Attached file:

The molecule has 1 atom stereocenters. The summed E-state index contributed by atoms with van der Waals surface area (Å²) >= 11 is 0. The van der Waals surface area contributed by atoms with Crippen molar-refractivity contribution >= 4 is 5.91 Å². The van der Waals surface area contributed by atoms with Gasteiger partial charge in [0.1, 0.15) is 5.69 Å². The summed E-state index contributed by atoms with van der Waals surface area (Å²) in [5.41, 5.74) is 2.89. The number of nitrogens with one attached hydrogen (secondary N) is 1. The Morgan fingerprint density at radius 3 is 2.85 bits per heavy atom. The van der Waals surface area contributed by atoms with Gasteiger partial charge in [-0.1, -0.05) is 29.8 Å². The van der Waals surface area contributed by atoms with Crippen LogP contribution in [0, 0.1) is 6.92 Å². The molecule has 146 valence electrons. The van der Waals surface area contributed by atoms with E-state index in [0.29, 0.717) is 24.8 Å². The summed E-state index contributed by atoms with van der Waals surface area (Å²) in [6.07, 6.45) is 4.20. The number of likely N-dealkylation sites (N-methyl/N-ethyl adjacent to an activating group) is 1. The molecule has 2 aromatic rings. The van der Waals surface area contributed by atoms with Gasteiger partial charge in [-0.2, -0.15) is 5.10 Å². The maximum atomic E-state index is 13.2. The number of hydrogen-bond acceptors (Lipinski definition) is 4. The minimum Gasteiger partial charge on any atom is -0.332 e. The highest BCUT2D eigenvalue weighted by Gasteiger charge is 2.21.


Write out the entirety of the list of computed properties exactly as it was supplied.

The molecule has 1 atom stereocenters. The summed E-state index contributed by atoms with van der Waals surface area (Å²) >= 11 is 0. The van der Waals surface area contributed by atoms with Crippen molar-refractivity contribution >= 4 is 5.91 Å². The van der Waals surface area contributed by atoms with Gasteiger partial charge in [0.1, 0.15) is 5.69 Å². The summed E-state index contributed by atoms with van der Waals surface area (Å²) in [5.41, 5.74) is 2.89. The number of nitrogens with one attached hydrogen (secondary N) is 1. The Morgan fingerprint density at radius 3 is 2.85 bits per heavy atom. The van der Waals surface area contributed by atoms with Gasteiger partial charge in [-0.1, -0.05) is 29.8 Å². The van der Waals surface area contributed by atoms with Crippen LogP contribution in [0, 0.1) is 6.92 Å². The molecule has 146 valence electrons. The van der Waals surface area contributed by atoms with E-state index in [0.29, 0.717) is 24.8 Å². The summed E-state index contributed by atoms with van der Waals surface area (Å²) in [6.07, 6.45) is 4.20. The number of likely N-dealkylation sites (N-methyl/N-ethyl adjacent to an activating group) is 1. The molecule has 2 aromatic rings. The van der Waals surface area contributed by atoms with Gasteiger partial charge in [-0.2, -0.15) is 5.10 Å². The maximum atomic E-state index is 13.2. The number of hydrogen-bond acceptors (Lipinski definition) is 4. The minimum Gasteiger partial charge on any atom is -0.332 e. The highest BCUT2D eigenvalue weighted by Gasteiger charge is 2.21.